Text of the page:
Smakowity artykuł o starciu koncepcji dużego i małego budżetu państwowego.
Dla porządku, link [na końcu tekstu] prowadzi do przedruku, a oryginał jest tutaj:
Nie wiem, czy bardziej mnie łechce:
The very first clash between the two views is indicative of the whole story. DeWitt Clinton, a follower of Hamilton and the Mayor of New York City, wanted the Federal government to finance the building of an Erie Canal. The 400-mile canal would provide an alternative to the long, difficult overland route for Midwestern grain to reach the populated East Coast and Atlantic trade. Jefferson called the big government, massive debt canal proposal “a little short of madness.” When Clinton became Governor of New York, he circumvented the Federal government by getting New York State to launch a massive bond issue to fund the project. The year after the canal opened, in 1825, the price of Midwestern grain at New York harbor fell by 90%. The Port of New York boomed. New York City became the biggest city in the U.S., and for a time the biggest city in the world. The money flowing in also made it a financial and industrial center, helping to fund the industrial revolution in the U.S. So Jefferson wasn’t just a little wrong. He got it completely wrong, because the Erie Canal was the key to economic growth and the creation of the U.S. as a world economic power.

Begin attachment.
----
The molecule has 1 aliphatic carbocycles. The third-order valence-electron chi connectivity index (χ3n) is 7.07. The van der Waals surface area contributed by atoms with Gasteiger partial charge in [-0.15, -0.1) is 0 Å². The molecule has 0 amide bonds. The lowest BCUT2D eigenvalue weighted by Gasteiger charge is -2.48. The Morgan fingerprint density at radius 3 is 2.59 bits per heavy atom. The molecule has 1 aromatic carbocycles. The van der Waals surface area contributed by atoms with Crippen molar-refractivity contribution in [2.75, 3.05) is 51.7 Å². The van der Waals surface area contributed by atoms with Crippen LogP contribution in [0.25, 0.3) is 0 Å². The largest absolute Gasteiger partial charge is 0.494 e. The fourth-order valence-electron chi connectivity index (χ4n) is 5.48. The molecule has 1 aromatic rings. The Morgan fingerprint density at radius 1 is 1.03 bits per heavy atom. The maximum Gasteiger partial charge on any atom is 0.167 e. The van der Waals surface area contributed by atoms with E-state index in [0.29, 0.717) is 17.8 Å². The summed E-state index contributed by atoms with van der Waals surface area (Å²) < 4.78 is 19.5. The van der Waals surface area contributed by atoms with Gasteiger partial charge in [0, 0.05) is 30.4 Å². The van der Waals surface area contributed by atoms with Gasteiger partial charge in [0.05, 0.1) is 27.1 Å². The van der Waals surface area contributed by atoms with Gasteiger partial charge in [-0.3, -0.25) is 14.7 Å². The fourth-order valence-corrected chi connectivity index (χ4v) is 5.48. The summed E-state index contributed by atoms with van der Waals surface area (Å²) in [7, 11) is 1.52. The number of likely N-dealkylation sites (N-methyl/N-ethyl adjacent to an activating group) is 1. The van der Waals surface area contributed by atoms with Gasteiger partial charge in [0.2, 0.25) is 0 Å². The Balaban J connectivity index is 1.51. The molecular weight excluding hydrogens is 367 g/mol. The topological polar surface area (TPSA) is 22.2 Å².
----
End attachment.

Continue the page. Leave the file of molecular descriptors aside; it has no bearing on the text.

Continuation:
Mazzucato’s book continues the story into the post-WWII period, where growth has been led by high-tech innovation. In one striking case study, she documents that all the technologies which made the iPhone “smart” were developed through sustained, massive government investments. These include LCD flat screens, multi-touch screens, lithium-ion batteries, GPS, communication satellites, the internet itself, cellular technology, SIRI voice recognition and more. It took a great private company with visionary leadership, Apple, to put them all together into a great consumer product. However, the vitally important but overlooked fact is that Apple was “surfing,” as Mazzucato puts it, on a wave of government-funded and government-led research and development.
czy też raczej:
In fact, all countries have had failures and setbacks in leadership through investment. What distinguishes the long-term successes from the continuing failures is, as the book Concrete Economics emphasizes, active, pragmatic government leadership. When programs fail, effective governments terminate them and try something else.
republikacja z facebook.com/jzwesolowski/posts/672612382920101